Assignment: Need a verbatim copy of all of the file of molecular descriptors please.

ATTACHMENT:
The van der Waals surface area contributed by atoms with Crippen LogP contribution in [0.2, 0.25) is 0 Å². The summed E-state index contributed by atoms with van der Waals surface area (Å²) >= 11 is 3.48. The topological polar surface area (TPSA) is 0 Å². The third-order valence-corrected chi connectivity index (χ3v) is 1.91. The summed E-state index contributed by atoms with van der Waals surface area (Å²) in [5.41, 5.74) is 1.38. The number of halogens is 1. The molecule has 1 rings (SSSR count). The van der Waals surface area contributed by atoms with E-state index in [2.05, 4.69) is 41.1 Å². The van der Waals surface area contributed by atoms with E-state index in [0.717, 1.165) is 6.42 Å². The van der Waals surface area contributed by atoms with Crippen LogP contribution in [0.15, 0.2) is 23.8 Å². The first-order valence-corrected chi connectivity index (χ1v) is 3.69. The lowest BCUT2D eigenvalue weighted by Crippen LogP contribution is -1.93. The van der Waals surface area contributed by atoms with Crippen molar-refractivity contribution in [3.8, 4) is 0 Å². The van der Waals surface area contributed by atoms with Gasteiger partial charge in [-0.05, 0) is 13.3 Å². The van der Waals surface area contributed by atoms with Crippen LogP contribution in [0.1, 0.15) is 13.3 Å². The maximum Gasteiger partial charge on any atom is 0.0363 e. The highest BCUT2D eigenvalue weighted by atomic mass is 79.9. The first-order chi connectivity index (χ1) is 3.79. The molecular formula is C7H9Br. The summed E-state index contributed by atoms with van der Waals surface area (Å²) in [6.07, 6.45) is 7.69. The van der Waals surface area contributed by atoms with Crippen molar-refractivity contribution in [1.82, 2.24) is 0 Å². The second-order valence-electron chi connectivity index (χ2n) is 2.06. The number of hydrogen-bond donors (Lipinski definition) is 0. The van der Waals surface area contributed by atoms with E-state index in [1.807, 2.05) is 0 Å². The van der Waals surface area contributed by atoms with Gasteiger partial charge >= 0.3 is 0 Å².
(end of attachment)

The van der Waals surface area contributed by atoms with Crippen LogP contribution in [0.2, 0.25) is 0 Å². The summed E-state index contributed by atoms with van der Waals surface area (Å²) >= 11 is 3.48. The topological polar surface area (TPSA) is 0 Å². The third-order valence-corrected chi connectivity index (χ3v) is 1.91. The summed E-state index contributed by atoms with van der Waals surface area (Å²) in [5.41, 5.74) is 1.38. The number of halogens is 1. The molecule has 1 rings (SSSR count). The van der Waals surface area contributed by atoms with E-state index in [2.05, 4.69) is 41.1 Å². The van der Waals surface area contributed by atoms with E-state index in [0.717, 1.165) is 6.42 Å². The van der Waals surface area contributed by atoms with Crippen LogP contribution in [0.15, 0.2) is 23.8 Å². The first-order valence-corrected chi connectivity index (χ1v) is 3.69. The lowest BCUT2D eigenvalue weighted by Crippen LogP contribution is -1.93. The van der Waals surface area contributed by atoms with Crippen molar-refractivity contribution in [3.8, 4) is 0 Å². The van der Waals surface area contributed by atoms with Gasteiger partial charge in [-0.05, 0) is 13.3 Å². The van der Waals surface area contributed by atoms with Crippen LogP contribution in [0.1, 0.15) is 13.3 Å². The maximum Gasteiger partial charge on any atom is 0.0363 e. The highest BCUT2D eigenvalue weighted by atomic mass is 79.9. The first-order chi connectivity index (χ1) is 3.79. The molecular formula is C7H9Br. The summed E-state index contributed by atoms with van der Waals surface area (Å²) in [6.07, 6.45) is 7.69. The van der Waals surface area contributed by atoms with Crippen molar-refractivity contribution in [1.82, 2.24) is 0 Å². The second-order valence-electron chi connectivity index (χ2n) is 2.06. The number of hydrogen-bond donors (Lipinski definition) is 0. The van der Waals surface area contributed by atoms with E-state index in [1.807, 2.05) is 0 Å². The van der Waals surface area contributed by atoms with Gasteiger partial charge >= 0.3 is 0 Å².